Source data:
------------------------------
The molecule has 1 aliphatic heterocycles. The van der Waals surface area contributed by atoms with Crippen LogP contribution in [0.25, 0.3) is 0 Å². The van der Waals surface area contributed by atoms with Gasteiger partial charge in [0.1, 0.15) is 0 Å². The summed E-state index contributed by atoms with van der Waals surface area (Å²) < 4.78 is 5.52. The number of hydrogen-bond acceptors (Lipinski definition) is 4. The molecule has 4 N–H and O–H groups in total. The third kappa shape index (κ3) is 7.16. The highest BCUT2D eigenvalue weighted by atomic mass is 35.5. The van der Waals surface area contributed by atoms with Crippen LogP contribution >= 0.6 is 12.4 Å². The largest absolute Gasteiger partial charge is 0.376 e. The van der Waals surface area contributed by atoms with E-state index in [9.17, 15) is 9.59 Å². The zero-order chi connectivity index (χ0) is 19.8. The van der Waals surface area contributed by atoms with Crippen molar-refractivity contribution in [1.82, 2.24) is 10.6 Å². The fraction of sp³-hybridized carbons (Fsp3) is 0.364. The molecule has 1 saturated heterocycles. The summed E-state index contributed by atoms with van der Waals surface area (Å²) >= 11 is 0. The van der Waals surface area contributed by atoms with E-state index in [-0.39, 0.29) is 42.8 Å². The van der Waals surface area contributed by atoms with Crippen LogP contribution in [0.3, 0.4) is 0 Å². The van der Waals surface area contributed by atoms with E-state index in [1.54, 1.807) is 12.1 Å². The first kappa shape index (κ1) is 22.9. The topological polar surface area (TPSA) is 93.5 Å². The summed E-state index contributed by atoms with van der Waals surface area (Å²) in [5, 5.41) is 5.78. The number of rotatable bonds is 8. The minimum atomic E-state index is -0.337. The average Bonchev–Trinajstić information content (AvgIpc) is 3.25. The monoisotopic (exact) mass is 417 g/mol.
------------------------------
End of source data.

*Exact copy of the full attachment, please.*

The molecule has 1 aliphatic heterocycles. The van der Waals surface area contributed by atoms with Crippen LogP contribution in [0.25, 0.3) is 0 Å². The van der Waals surface area contributed by atoms with Gasteiger partial charge in [0.1, 0.15) is 0 Å². The summed E-state index contributed by atoms with van der Waals surface area (Å²) < 4.78 is 5.52. The number of hydrogen-bond acceptors (Lipinski definition) is 4. The molecule has 4 N–H and O–H groups in total. The third kappa shape index (κ3) is 7.16. The highest BCUT2D eigenvalue weighted by atomic mass is 35.5. The van der Waals surface area contributed by atoms with Crippen LogP contribution >= 0.6 is 12.4 Å². The largest absolute Gasteiger partial charge is 0.376 e. The van der Waals surface area contributed by atoms with E-state index in [9.17, 15) is 9.59 Å². The zero-order chi connectivity index (χ0) is 19.8. The van der Waals surface area contributed by atoms with Crippen molar-refractivity contribution in [1.82, 2.24) is 10.6 Å². The fraction of sp³-hybridized carbons (Fsp3) is 0.364. The molecule has 1 saturated heterocycles. The summed E-state index contributed by atoms with van der Waals surface area (Å²) >= 11 is 0. The van der Waals surface area contributed by atoms with E-state index in [-0.39, 0.29) is 42.8 Å². The van der Waals surface area contributed by atoms with Crippen LogP contribution in [0.3, 0.4) is 0 Å². The van der Waals surface area contributed by atoms with E-state index in [1.54, 1.807) is 12.1 Å². The first kappa shape index (κ1) is 22.9. The topological polar surface area (TPSA) is 93.5 Å². The summed E-state index contributed by atoms with van der Waals surface area (Å²) in [5, 5.41) is 5.78. The number of rotatable bonds is 8. The minimum atomic E-state index is -0.337. The average Bonchev–Trinajstić information content (AvgIpc) is 3.25. The monoisotopic (exact) mass is 417 g/mol.